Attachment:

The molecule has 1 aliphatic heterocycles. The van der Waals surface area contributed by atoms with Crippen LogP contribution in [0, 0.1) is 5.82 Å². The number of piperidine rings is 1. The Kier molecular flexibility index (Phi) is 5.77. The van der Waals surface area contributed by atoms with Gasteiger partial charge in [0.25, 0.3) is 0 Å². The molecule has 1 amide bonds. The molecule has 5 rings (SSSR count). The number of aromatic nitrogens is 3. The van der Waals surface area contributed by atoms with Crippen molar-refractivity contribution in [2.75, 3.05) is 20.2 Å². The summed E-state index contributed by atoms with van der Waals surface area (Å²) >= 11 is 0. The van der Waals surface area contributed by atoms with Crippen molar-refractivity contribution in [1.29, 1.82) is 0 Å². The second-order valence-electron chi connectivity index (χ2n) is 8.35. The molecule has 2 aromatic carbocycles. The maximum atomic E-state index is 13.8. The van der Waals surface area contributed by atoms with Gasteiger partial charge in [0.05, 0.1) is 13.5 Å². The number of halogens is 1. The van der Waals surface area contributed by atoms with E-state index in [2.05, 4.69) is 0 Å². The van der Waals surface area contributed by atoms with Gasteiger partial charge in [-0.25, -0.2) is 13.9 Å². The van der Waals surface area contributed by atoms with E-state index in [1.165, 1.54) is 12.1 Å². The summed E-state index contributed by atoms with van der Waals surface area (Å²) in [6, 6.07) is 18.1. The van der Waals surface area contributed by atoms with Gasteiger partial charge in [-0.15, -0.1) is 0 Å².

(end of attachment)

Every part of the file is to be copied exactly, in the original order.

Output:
The molecule has 1 aliphatic heterocycles. The van der Waals surface area contributed by atoms with Crippen LogP contribution in [0, 0.1) is 5.82 Å². The number of piperidine rings is 1. The Kier molecular flexibility index (Phi) is 5.77. The van der Waals surface area contributed by atoms with Gasteiger partial charge in [0.25, 0.3) is 0 Å². The molecule has 1 amide bonds. The molecule has 5 rings (SSSR count). The number of aromatic nitrogens is 3. The van der Waals surface area contributed by atoms with Crippen molar-refractivity contribution in [2.75, 3.05) is 20.2 Å². The summed E-state index contributed by atoms with van der Waals surface area (Å²) >= 11 is 0. The van der Waals surface area contributed by atoms with Crippen molar-refractivity contribution in [1.29, 1.82) is 0 Å². The second-order valence-electron chi connectivity index (χ2n) is 8.35. The molecule has 2 aromatic carbocycles. The maximum atomic E-state index is 13.8. The van der Waals surface area contributed by atoms with Gasteiger partial charge in [0.05, 0.1) is 13.5 Å². The number of halogens is 1. The van der Waals surface area contributed by atoms with E-state index in [2.05, 4.69) is 0 Å². The van der Waals surface area contributed by atoms with Gasteiger partial charge in [-0.25, -0.2) is 13.9 Å². The van der Waals surface area contributed by atoms with E-state index in [1.165, 1.54) is 12.1 Å². The summed E-state index contributed by atoms with van der Waals surface area (Å²) in [6, 6.07) is 18.1. The van der Waals surface area contributed by atoms with Gasteiger partial charge in [-0.15, -0.1) is 0 Å².